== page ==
Mangapurua Bridge "Bridge to Nowhere"

Mangapurua Valley, Whanganui National Park, Wanganui / Whanganui

  • Mangapurua Bridge "Bridge to Nowhere". From:
    Copyright: Jessica Ebrey. Taken By: Jessica Ebrey. Date: 20/01/2005.
  • Mangapurua Bridge "Bridge to Nowhere".
    Copyright: NZ Historic Places Trust. Taken By: V Morrell. Date: 15/12/2011.
  • .
    Copyright: NZ Historic Places Trust. Taken By: V Morrell. Date: 15/12/2011.

List Entry Information

List Entry Status Listed List Entry Type Historic Place Category 1 Public Access Private/No Public Access
List Number 7168 Date Entered 21st April 1994 Date of Effect 21st April 1994


City/District Council

Ruapehu District


Horizons (Manawatū-Whanganui) Region



In 1917 the New Zealand government opened up Mangapurua Valley for settlement by servicemen returning from the World War I. Virgin forest was cleared and 35 farms were established. Initially the valley prospered but access remained a problem and following persistent requests for improved access by the residents the government agreed to erect a bridge across the Mangapurua Stream. The bridge was designed by the Public Works Department in October 1933. Construction of the bridge started in January 1935. Concrete was mixed by hand and the reinforcing steel was bent and cut on site. Construction was completed in June 1936. A swing bridge, built in 1919 and located c40 metres upstream, fell into disrepair from this time.

Economic hardship, inaccessibility and erosion resulted in farmers abandoning their farms. By 1942 only three families remained and they were forced to leave as the government closed the valley in May that year. The disappearing roads and fence lines, and the Mangapurua Bridge, are all that remain of this ill fated government settlement. The bridge is a destination for pedestrian traffic only.

In 1993 the Department of Conservation has been undertaking a concrete investigation costing in the vicinity of $10 000 and plan to spend $30 000 - $40 000 on concrete repairs in 1994. Rust has appeared in some places where the reinforcing steel has been exposed.

Assessment criteriaopen/close

Historical Significance or Value

Contrasting the overall success of the resettlement programme for World War I veterans, the Mangapurua Settlement is notorious as a failure. With its reinforced concrete construction, Mangapurua Bridge is very much an enduring symbol of this failed settlement. The failure of the settlement does not diminish the importance of the bridge but rather adds to its renown. Mangapurua Bridge is relatively well-known throughout the Wanganui region, and has been chosen as the dominant feature in the Whanganui National Park logo. Located within this national park and with native bush surrounds, the bridge reflects the change in attitude from using to conserving New Zealand's natural resources.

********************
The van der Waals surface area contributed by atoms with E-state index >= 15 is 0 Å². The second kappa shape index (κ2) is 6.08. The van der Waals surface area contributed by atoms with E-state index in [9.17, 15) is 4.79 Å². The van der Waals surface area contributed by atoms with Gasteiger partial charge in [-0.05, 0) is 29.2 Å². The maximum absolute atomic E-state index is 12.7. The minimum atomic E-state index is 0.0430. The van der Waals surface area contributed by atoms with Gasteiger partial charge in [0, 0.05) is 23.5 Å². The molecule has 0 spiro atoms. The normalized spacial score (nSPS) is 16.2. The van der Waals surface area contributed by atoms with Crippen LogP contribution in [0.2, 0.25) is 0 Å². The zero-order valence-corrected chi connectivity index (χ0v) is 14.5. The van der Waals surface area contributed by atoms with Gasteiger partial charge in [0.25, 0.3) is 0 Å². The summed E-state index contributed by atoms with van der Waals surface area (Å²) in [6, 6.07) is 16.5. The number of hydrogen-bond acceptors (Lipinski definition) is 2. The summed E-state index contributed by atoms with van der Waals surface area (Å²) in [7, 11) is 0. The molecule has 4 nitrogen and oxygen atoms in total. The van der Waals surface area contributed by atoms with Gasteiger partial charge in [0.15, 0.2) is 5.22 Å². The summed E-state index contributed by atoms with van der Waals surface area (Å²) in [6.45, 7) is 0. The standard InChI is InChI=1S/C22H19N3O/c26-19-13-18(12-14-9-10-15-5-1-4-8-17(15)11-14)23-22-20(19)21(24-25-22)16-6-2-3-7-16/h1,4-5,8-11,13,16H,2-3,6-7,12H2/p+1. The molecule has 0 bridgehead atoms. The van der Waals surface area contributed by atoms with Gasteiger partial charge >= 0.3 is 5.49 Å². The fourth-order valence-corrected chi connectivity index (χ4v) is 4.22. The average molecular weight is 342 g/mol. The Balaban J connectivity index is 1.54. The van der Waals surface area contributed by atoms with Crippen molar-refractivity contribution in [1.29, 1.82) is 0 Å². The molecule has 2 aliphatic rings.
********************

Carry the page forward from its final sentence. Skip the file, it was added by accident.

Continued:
Mangapurua Bridge is a Public Works Department bridge and is a typical example of its genre, that of the arched reinforced concrete bridge. Bridges such as this were built throughout New Zealand.


As a result of its scale and reinforced concrete construction, Mangapurua Bridge is the most significant man-made structure in Whanganui National Park. It is almost engulfed by its native bush surrounds and appears somewhat incongruous. Other man-made structures such as roads and fence lines are disappearing.


Construction Professionalsopen/close

Public Works Department

No biography is currently available for this construction professional

Public Works Department

No biography is currently available for this construction professional

Public Works Department

No biography is currently available for this construction professional

Public Works Department

No biography is currently available for this construction professional

Sandford and Brown, Builders, Raetihi

Sandford and Brown, Builders, was a Raetihi firm, and one well known in the Waimarino. In addition to constructing the Mangapurua Bridge, they also built the Raetihi Bridge over the Makotuku, the County Council offices, several houses in the district and extensions to Waimarino Hospital.

Additional informationopen/close

Physical Description


Mangapurua Bridge is a simply supported arched bridge constructed of reinforced concrete. Approximately 40 metres long, the carraigeway is attached to the crown of the arch and is supported on upright members attached to the haunch of the arch. At either end of the carraigeway is a pier. The bridge is about 36.6 metres above the Mangapurua Stream and has a concrete balustrade on either side.


Nil. The Department of Conservation plans to undertake concrete repairs in 1994.

Notable Features

The bridge is capable of carrying vehicular traffic, of which there is none.

Construction Dates

Original Construction
1935 -

Construction Details

Mangapurua Bridge is an arched bridge constructed of reinforced concrete.

Completion Date

26th November 1993

Information Sources

Allen, 1984

Elizabeth Allen, In the Hills of the Waimarino: the Human Story of the Development of the District, Wanganui: Wanganui Newspapers Ltd, 1984.

Wanganui Chronicle

Wanganui Chronicle

17 June 1936

Bates, 1981

Arthur Bates, The Bridge to Nowhere, The Ill Fated Mangapurua Settlement, Wanganui Newspapers, 1981

Lay, 1992

M G Lay, Ways of the World, A History of the World's Roads and of the Vehicles That Used Them, Rutgers University Press, New Brunswick, New Jersey, 1992

Other Information

A registration report is available from the NZHPT Central region office.

Please note that entry on the New Zealand Heritage List/Rarangi Korero identifies only the heritage values of the property concerned, and should not be construed as advice on the state of the property, or as a comment of its soundness or safety, including in regard to earthquake risk, safety in the event of fire, or insanitary conditions.